Born in 1848, Susie King Taylor was the first Black Army nurse during the Civil War. When she was seven, Susie and her brother went to live with their grandmother and they went to a secret school for Black people. She learned to read and write there. Even though it was against the law, she taught slaves to read. Later in her life, she worked as a nurse. She also worked with the founder of the American Red Cross, Clara Barton.
Your library probably has many books about Juneteenth and African American heroes throughout history. It’s a wonderful place to learn about Black people who have made—and continue to make—a difference in the world.
Let’s talk about this:
- What is Juneteenth?
- Who are some of the African American heroes you’ve learned about in school?
- Why is it important to celebrate Juneteenth?
Source: “Brave. Black. First.: 50+ African American Women Who Changed the World” by Cheryl Willis Hudson
Loving God, thank you for the gift of freedom. Remind us often to appreciate the right to act, speak and think as one wants, without hindrance or restraint. Amen.
From Discipleship Ministries: Fourth Sunday after Pentecost — Generous, giving God: the gifts we present this day are supposed to represent the best of our discipleship. Why then do we hide what we give, and why do we worry about who might know? Grant us the boldness we need to move out of the dark and proclaim our decision to be Christ’s disciples to all, to shout it from the rooftops. May we speak to those we know and even to strangers of the love of Jesus without fear. May the way we live our lives be a proclamation of our decision to follow Christ! In His holy name, we pray. Amen. (Matt 10:24-39)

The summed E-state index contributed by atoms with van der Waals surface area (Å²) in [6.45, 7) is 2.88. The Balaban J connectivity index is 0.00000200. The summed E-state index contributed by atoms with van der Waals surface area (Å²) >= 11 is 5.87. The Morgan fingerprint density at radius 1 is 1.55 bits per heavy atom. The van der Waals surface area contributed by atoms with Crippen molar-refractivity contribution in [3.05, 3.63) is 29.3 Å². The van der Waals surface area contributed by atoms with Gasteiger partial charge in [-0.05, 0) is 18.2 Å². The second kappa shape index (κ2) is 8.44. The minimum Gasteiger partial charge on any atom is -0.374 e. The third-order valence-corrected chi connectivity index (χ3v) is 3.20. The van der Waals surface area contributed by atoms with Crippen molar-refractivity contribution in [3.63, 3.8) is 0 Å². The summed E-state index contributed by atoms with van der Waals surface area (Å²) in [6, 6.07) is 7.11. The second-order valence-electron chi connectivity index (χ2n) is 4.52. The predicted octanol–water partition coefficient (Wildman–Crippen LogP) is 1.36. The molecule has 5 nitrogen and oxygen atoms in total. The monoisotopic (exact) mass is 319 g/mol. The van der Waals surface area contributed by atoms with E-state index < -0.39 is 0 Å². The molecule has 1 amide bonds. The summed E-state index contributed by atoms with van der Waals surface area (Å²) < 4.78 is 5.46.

Since 2021, Juneteenth—June 19—has been a federal holiday in the United States. Here are a few ideas for celebrating:
- Host a community gathering at your church. Invite choirs from predominantly African American churches to provide special music that represents their culture and heritage. Be sure to include information about The United Methodist Church’s stand against racism.
- Ask guest speakers from the NAACP and other groups to share their stories.
- Introduce community activists and other people who make a difference.
- Listen to the Emancipation Proclamation.
- Sing “Lift Every Voice and Sing” (UMH #519).
- Sponsor an essay contest focusing on the meaning of freedom.
- Honor leaders from the past and discuss ways to keep working for equality for all people.
- Perform plays about the events that led to Juneteenth.
- Share Black family art, photos and stories.
- Have a community fair, providing information about area opportunities, such as summer camps, that encourage diversity.
- Have block parties, games, parades and picnics.
- Recruit people of all ages to create anti-racism posters.
- Register people to vote. Sometimes, all it takes is a nudge and a reminder.
Juneteenth is a special day for all people to celebrate and express gratitude for the gift of freedom.